Opinion: When it comes to changing to organic and regenerative agriculture, both the economy and the environment are at stake, writes Dr Jacqueline Rowarth.
The suggestion that New Zealand can move to clover-based organic and regenerative agriculture needs serious thought before any change is made.
All changes have implications, and some are more serious than others.
In this case, what is being suggested affects the industry that underpins the export economy, meets over half the needs of domestic food consumers and caretakers approximately half of New Zealand.
This last role is often forgotten when environmentalists are bemoaning the state of the country – without farmers and growers, could the Department of Conservation (DoC) cope with what needed to be done?
The answer is unlikely to be in the affirmative given that DoC has Landcorp (trading as Pāmu) managing high country station Molesworth, and has indicated that it has enough funding to protect only about 10 per cent of the native forests from possums. It is also losing the battle on wilding pines.
Listen to Jamie Mackay interview Dr Jacqueline Rowarth on The Country below:
Could taxes be increased sufficiently to enable DoC to do more? Or rates? Few people heading for national or local politics have campaigned successfully on the basis of increasing levies on the public.
A signal on this was provided by the New Zealand Institute of Economics Research (NZIER) report on water quality published last year: "there are definite limits to what the public are prepared to pay".
The general public was found to value river clarity (visibility) above flora and fauna, swimmability and a levy in that order.
Authors reported that as this was "a stated preference survey (i.e. what people think should happen) there is a distinct possibility that their views might change if they had to pay an annual levy".
They also reported some push back when it came to higher levies or taxes.
"While a majority of Wellington guests and high school teenagers were happy to pay an extra $50 per year to increase flora and fauna, 60 per cent of the general public were not." [Note that whether the teenagers were prepared to pay the extra $50 themselves or expected their parents to pay it on the rates was not asked.]
Water visibility, the most valued factor in the research, is affected by sediment.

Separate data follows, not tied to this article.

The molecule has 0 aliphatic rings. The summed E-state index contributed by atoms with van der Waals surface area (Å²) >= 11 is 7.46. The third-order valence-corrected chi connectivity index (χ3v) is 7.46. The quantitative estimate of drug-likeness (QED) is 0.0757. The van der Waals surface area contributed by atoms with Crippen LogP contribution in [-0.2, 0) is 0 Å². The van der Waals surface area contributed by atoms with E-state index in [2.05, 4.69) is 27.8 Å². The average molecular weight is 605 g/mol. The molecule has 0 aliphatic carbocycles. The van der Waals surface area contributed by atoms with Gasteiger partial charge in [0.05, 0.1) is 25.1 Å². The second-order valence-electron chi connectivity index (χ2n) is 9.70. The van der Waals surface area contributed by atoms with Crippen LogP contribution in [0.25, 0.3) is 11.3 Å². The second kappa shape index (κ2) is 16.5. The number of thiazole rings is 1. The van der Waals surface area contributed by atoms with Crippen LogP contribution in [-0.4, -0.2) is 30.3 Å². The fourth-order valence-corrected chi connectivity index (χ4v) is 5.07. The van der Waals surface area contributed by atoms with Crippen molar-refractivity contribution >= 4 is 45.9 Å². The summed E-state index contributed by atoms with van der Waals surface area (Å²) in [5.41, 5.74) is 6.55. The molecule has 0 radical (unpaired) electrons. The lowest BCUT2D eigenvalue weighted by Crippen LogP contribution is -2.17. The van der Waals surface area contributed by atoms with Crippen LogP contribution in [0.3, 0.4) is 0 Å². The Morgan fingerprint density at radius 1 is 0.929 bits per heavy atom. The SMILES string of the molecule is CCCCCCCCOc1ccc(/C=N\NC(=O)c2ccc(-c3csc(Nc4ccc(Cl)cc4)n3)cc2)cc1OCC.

Keeping animals out of water assists with sediment reduction; koi carp, which are common in the lower reaches of the Waikato, increase sediment.
Bare soil, whether from cropping, deforestation, road construction or building, creates potential for sediment in rain. Earthquakes and mountain uplift cause slips which can result in sediment. Dumping water from dams can also increase erosion and sediment.
Keeping soil covered is recommended in organic farming and is already regarded as best practice by the majority of New Zealand farmers and growers whether they are organic, regenerative or conventional in approach to food production.
The biggest factor in understanding the issues of water quality is the concept that rivers should be pristine.
The reality is that all rivers change as they flow from the source to the sea.
Sir David Attenborough has explained in various documentaries that "young rivers are by nature vigorous and dangerous: they flow fast and form rapids, thick with mud and sediment. They accumulate sand and gravel en route, and this erodes all but the hardest surrounding rocks".
Sir David has reported that the Yellow River of China carries the most sediment of any river.
"By the time it has settled down and fallen over its last cascade, the water becomes tranquil and rich with nutrients from its banks."
Nutrients in rivers are another problem for agriculture and organic agriculture has been touted as the solution because it does not allow the use of synthetic fertilisers or other chemicals.
There is, however, no difference in leaching loss of nitrogen (nitrogen lost from the soil in rainfall) between nitrogen fixed by clover or applied as urea at the same rate.
This result was reaffirmed recently on the Canterbury Plains in research supported by the MPI Sustainable Farming Fund.
For operations that aren't based on pasture, the problem for organics becomes nutrient supply. In any food production system where material is harvested and removed, nutrients must be replaced for sustainability.
Most organic farms rely on manure which comes from housed, or partially housed, animals.
In New Zealand poultry, pig and goat manure is available in limited quantities.
The feed for those animals might be grown on the farm, or elsewhere, but wherever the feed is grown has been depleted by the removal of the nutrients in the feed.
In societies trying to be self-sufficient, the recycling of human waste becomes important – more than simply composting.
There might be public push back on that, as well.
But the big issue for organics and regenerative agriculture is yield, cost and price.
There is no guarantee that a change would benefit the economy, despite assurances that people would pay more for food if they understand the issues. A change is also unlikely to benefit the environment in the way being promoted.
All changes have implications, and some are more serious than others. In this case both the economy and the environment are at stake.
• Dr Jacqueline Rowarth is a farmer-elected director for DairyNZ and Ravensdown. The analysis is from publicly available data and the comments are her own. email@example.com